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POLITICAL LANGUAGE: Words are often manipulated to make us feel, act, or vote a certain way. Evaluat

August 16, 2008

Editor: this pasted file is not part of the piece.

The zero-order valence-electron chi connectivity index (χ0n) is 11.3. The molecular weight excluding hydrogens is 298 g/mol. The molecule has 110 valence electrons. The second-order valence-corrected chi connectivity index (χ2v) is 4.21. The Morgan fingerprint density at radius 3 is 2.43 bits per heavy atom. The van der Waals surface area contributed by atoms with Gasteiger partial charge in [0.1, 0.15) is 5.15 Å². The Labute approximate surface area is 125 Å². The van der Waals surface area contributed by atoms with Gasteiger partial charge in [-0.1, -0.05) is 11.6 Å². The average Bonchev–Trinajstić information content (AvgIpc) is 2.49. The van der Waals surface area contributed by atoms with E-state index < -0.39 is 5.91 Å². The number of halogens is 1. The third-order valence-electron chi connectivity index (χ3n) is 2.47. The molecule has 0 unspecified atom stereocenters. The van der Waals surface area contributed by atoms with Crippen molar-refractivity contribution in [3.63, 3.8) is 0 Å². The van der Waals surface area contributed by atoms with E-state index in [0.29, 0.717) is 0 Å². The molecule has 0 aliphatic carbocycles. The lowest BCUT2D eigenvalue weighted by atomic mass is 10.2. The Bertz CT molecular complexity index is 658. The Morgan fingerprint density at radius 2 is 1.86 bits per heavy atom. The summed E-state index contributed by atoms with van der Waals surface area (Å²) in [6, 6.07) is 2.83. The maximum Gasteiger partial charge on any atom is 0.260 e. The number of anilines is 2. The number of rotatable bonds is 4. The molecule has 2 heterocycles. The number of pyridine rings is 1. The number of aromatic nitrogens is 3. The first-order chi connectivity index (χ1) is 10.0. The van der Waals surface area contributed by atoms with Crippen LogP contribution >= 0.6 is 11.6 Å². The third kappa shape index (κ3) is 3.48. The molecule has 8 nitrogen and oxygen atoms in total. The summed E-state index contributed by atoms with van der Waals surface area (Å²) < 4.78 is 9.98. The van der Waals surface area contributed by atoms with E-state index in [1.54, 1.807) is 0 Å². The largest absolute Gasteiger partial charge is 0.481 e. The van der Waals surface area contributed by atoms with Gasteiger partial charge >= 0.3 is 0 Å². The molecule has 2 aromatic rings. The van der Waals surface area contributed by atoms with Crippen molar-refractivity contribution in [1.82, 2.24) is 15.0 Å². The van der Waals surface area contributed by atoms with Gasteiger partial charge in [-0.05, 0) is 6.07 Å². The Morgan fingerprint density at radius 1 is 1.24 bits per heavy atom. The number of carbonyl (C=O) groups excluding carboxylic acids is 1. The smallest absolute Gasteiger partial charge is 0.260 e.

Words are the most important tool in the service of a democratic government and its political system and they are often manipulated to make us feel, act, or vote a certain way; words are a means of controlling the public's perception of government or political initiatives. For example, the Tax Simplification Act of 1993 ran hundreds of pages with section titles like "Diminimis Exception to Passive Loss Rules. The Job Creation and Wage Enhancement Act of 1995 was actually a cost-benefit analysis to limit new regulations. A group called Northwesterners for More Fish were not intending, "as its name suggests, to protect the area's dwindling salmon populations, but to uphold the complex of hydroelectric dams on the Columbia River blamed for decimating salmon numbers" (High Country News). Efforts to limit welfare have been titled the Work Opportunity Act, the Personal Responsibility and Work Opportunity Act, and the Family Self-Sufficiency Act. Public Citizen called the Common Sense Product Liability Reform bill the "Death to Americans Act" because "The legislation is based on a complete set of myths and phony anecdotes about lawsuits." Being a good citizen means analyzing every word that comes from politicians, elected officials, and government representatives for the truth. It is helpful to consider: who is saying it, what do they have to gain by persuading you this way or that way, where did they obtain their information, what is being left out of the picture, and what might "the other side" say?  Be aware of how political language makes you feel. Feeling optimistic, pessimistic, triumphant, hopeless, or patriotic is not a good way to judge the truth of what you hear ("That must be right because it makes me want to stand tall as an American!"). Evaluating political language needs not feeling, but thinking.

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